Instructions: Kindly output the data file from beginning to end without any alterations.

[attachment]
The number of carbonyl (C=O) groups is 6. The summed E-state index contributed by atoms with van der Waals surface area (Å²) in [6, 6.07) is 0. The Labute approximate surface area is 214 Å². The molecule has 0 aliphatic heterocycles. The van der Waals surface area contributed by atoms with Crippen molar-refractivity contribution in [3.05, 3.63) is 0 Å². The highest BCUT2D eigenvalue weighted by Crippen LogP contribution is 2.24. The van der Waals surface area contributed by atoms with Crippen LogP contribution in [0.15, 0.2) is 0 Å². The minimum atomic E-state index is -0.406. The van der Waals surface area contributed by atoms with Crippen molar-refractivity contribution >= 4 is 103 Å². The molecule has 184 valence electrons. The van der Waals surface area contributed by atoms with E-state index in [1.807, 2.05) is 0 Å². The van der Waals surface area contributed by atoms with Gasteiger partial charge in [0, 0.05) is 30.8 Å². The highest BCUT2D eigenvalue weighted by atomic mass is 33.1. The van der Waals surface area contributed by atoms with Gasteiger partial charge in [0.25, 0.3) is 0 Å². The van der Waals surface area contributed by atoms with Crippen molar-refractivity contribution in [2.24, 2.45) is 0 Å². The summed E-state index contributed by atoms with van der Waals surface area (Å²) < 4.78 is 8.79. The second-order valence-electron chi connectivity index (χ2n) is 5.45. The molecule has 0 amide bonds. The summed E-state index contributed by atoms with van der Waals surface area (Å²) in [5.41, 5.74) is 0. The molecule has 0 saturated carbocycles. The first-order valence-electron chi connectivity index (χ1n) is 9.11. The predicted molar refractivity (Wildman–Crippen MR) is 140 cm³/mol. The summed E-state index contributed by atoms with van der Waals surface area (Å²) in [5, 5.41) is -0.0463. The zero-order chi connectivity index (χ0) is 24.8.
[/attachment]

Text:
The number of carbonyl (C=O) groups is 6. The summed E-state index contributed by atoms with van der Waals surface area (Å²) in [6, 6.07) is 0. The Labute approximate surface area is 214 Å². The molecule has 0 aliphatic heterocycles. The van der Waals surface area contributed by atoms with Crippen molar-refractivity contribution in [3.05, 3.63) is 0 Å². The highest BCUT2D eigenvalue weighted by Crippen LogP contribution is 2.24. The van der Waals surface area contributed by atoms with Crippen LogP contribution in [0.15, 0.2) is 0 Å². The minimum atomic E-state index is -0.406. The van der Waals surface area contributed by atoms with Crippen molar-refractivity contribution >= 4 is 103 Å². The molecule has 184 valence electrons. The van der Waals surface area contributed by atoms with E-state index in [1.807, 2.05) is 0 Å². The van der Waals surface area contributed by atoms with Gasteiger partial charge in [0, 0.05) is 30.8 Å². The highest BCUT2D eigenvalue weighted by atomic mass is 33.1. The van der Waals surface area contributed by atoms with Gasteiger partial charge in [0.25, 0.3) is 0 Å². The van der Waals surface area contributed by atoms with Crippen molar-refractivity contribution in [2.24, 2.45) is 0 Å². The summed E-state index contributed by atoms with van der Waals surface area (Å²) < 4.78 is 8.79. The second-order valence-electron chi connectivity index (χ2n) is 5.45. The molecule has 0 amide bonds. The summed E-state index contributed by atoms with van der Waals surface area (Å²) in [5.41, 5.74) is 0. The molecule has 0 saturated carbocycles. The first-order valence-electron chi connectivity index (χ1n) is 9.11. The predicted molar refractivity (Wildman–Crippen MR) is 140 cm³/mol. The summed E-state index contributed by atoms with van der Waals surface area (Å²) in [5, 5.41) is -0.0463. The zero-order chi connectivity index (χ0) is 24.8.